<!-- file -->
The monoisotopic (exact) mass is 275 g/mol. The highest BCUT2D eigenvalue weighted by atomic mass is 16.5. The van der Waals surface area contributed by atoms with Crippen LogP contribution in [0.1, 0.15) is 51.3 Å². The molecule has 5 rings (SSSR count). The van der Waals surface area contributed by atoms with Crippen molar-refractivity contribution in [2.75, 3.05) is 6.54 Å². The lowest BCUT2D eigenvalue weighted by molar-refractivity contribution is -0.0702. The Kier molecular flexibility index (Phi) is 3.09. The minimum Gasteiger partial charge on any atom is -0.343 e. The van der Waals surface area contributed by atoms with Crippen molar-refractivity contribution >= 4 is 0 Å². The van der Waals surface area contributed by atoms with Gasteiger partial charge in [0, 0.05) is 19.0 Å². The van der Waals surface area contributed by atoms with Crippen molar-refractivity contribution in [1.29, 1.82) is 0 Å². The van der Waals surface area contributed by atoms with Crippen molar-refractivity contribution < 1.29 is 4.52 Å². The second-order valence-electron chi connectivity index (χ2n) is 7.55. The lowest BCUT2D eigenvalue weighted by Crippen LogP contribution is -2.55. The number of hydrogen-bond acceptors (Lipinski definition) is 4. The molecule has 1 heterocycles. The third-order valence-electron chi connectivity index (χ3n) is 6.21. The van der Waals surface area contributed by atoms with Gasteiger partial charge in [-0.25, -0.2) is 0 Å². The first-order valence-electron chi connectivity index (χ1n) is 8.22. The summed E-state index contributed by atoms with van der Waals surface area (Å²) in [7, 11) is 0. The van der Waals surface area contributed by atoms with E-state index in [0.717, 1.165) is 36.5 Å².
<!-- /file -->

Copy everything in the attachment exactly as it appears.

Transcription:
The monoisotopic (exact) mass is 275 g/mol. The highest BCUT2D eigenvalue weighted by atomic mass is 16.5. The van der Waals surface area contributed by atoms with Crippen LogP contribution in [0.1, 0.15) is 51.3 Å². The molecule has 5 rings (SSSR count). The van der Waals surface area contributed by atoms with Crippen molar-refractivity contribution in [2.75, 3.05) is 6.54 Å². The lowest BCUT2D eigenvalue weighted by molar-refractivity contribution is -0.0702. The Kier molecular flexibility index (Phi) is 3.09. The minimum Gasteiger partial charge on any atom is -0.343 e. The van der Waals surface area contributed by atoms with Crippen molar-refractivity contribution >= 4 is 0 Å². The van der Waals surface area contributed by atoms with Gasteiger partial charge in [0, 0.05) is 19.0 Å². The van der Waals surface area contributed by atoms with Crippen molar-refractivity contribution in [1.29, 1.82) is 0 Å². The van der Waals surface area contributed by atoms with Crippen molar-refractivity contribution < 1.29 is 4.52 Å². The second-order valence-electron chi connectivity index (χ2n) is 7.55. The lowest BCUT2D eigenvalue weighted by Crippen LogP contribution is -2.55. The number of hydrogen-bond acceptors (Lipinski definition) is 4. The molecule has 1 heterocycles. The third-order valence-electron chi connectivity index (χ3n) is 6.21. The van der Waals surface area contributed by atoms with Gasteiger partial charge in [-0.25, -0.2) is 0 Å². The first-order valence-electron chi connectivity index (χ1n) is 8.22. The summed E-state index contributed by atoms with van der Waals surface area (Å²) in [7, 11) is 0. The van der Waals surface area contributed by atoms with E-state index in [0.717, 1.165) is 36.5 Å².